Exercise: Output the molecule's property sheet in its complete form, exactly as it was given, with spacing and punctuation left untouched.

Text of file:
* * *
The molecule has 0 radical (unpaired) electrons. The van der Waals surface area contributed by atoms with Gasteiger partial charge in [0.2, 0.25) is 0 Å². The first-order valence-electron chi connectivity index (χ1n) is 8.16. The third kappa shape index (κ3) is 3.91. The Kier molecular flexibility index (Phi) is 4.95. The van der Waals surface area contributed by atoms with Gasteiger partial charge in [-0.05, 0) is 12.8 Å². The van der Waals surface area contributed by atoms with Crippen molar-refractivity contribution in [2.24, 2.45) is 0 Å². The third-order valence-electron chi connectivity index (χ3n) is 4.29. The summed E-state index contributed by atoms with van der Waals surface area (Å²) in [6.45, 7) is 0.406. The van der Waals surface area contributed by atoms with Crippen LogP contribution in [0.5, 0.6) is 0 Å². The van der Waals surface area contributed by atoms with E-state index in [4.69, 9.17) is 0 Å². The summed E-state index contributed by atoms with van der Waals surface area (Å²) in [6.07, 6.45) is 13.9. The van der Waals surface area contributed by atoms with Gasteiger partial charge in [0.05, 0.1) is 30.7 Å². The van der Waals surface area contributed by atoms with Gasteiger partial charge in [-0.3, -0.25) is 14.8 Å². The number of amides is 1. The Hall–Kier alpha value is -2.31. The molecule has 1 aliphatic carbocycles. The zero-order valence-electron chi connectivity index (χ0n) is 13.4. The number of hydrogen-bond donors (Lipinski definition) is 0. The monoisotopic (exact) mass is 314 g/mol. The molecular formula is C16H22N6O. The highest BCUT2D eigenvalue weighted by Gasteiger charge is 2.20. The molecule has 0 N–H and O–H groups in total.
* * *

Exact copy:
The molecule has 0 radical (unpaired) electrons. The van der Waals surface area contributed by atoms with Gasteiger partial charge in [0.2, 0.25) is 0 Å². The first-order valence-electron chi connectivity index (χ1n) is 8.16. The third kappa shape index (κ3) is 3.91. The Kier molecular flexibility index (Phi) is 4.95. The van der Waals surface area contributed by atoms with Gasteiger partial charge in [-0.05, 0) is 12.8 Å². The van der Waals surface area contributed by atoms with Crippen molar-refractivity contribution in [2.24, 2.45) is 0 Å². The third-order valence-electron chi connectivity index (χ3n) is 4.29. The summed E-state index contributed by atoms with van der Waals surface area (Å²) in [6.45, 7) is 0.406. The van der Waals surface area contributed by atoms with Crippen LogP contribution in [0.5, 0.6) is 0 Å². The van der Waals surface area contributed by atoms with E-state index in [4.69, 9.17) is 0 Å². The summed E-state index contributed by atoms with van der Waals surface area (Å²) in [6.07, 6.45) is 13.9. The van der Waals surface area contributed by atoms with Gasteiger partial charge in [0.05, 0.1) is 30.7 Å². The van der Waals surface area contributed by atoms with Gasteiger partial charge in [-0.3, -0.25) is 14.8 Å². The number of amides is 1. The Hall–Kier alpha value is -2.31. The molecule has 1 aliphatic carbocycles. The zero-order valence-electron chi connectivity index (χ0n) is 13.4. The number of hydrogen-bond donors (Lipinski definition) is 0. The monoisotopic (exact) mass is 314 g/mol. The molecular formula is C16H22N6O. The highest BCUT2D eigenvalue weighted by Gasteiger charge is 2.20. The molecule has 0 N–H and O–H groups in total.